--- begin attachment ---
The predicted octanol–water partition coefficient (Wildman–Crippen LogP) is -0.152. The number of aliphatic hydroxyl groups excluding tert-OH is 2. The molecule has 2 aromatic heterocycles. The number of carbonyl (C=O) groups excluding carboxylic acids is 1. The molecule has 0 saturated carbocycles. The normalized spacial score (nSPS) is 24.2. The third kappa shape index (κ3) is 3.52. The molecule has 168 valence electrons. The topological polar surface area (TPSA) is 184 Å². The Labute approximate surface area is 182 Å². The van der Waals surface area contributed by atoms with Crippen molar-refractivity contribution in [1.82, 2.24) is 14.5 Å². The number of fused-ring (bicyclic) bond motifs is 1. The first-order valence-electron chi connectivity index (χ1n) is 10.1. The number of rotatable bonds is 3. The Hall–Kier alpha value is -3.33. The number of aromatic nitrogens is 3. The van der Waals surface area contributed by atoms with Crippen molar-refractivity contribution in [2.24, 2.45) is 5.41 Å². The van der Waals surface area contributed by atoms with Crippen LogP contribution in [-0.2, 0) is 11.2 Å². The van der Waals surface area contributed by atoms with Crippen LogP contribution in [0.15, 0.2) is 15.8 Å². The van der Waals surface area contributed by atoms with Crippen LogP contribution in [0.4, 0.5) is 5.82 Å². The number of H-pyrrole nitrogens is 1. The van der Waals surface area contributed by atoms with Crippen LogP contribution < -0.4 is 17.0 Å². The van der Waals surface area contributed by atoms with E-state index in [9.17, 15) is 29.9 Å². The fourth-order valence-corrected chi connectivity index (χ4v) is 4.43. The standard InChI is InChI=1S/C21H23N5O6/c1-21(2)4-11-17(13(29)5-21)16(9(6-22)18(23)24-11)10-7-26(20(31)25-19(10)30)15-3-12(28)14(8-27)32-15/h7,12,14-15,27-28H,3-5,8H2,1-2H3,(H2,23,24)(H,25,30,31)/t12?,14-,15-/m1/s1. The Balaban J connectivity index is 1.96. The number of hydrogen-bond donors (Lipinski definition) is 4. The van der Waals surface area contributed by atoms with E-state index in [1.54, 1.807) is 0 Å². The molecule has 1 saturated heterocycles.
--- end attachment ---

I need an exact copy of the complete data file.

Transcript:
The predicted octanol–water partition coefficient (Wildman–Crippen LogP) is -0.152. The number of aliphatic hydroxyl groups excluding tert-OH is 2. The molecule has 2 aromatic heterocycles. The number of carbonyl (C=O) groups excluding carboxylic acids is 1. The molecule has 0 saturated carbocycles. The normalized spacial score (nSPS) is 24.2. The third kappa shape index (κ3) is 3.52. The molecule has 168 valence electrons. The topological polar surface area (TPSA) is 184 Å². The Labute approximate surface area is 182 Å². The van der Waals surface area contributed by atoms with Crippen molar-refractivity contribution in [1.82, 2.24) is 14.5 Å². The number of fused-ring (bicyclic) bond motifs is 1. The first-order valence-electron chi connectivity index (χ1n) is 10.1. The number of rotatable bonds is 3. The Hall–Kier alpha value is -3.33. The number of aromatic nitrogens is 3. The van der Waals surface area contributed by atoms with Crippen molar-refractivity contribution in [2.24, 2.45) is 5.41 Å². The van der Waals surface area contributed by atoms with Crippen LogP contribution in [-0.2, 0) is 11.2 Å². The van der Waals surface area contributed by atoms with Crippen LogP contribution in [0.15, 0.2) is 15.8 Å². The van der Waals surface area contributed by atoms with Crippen LogP contribution in [0.4, 0.5) is 5.82 Å². The number of H-pyrrole nitrogens is 1. The van der Waals surface area contributed by atoms with Crippen LogP contribution < -0.4 is 17.0 Å². The van der Waals surface area contributed by atoms with E-state index in [9.17, 15) is 29.9 Å². The fourth-order valence-corrected chi connectivity index (χ4v) is 4.43. The standard InChI is InChI=1S/C21H23N5O6/c1-21(2)4-11-17(13(29)5-21)16(9(6-22)18(23)24-11)10-7-26(20(31)25-19(10)30)15-3-12(28)14(8-27)32-15/h7,12,14-15,27-28H,3-5,8H2,1-2H3,(H2,23,24)(H,25,30,31)/t12?,14-,15-/m1/s1. The Balaban J connectivity index is 1.96. The number of hydrogen-bond donors (Lipinski definition) is 4. The van der Waals surface area contributed by atoms with E-state index in [1.54, 1.807) is 0 Å². The molecule has 1 saturated heterocycles.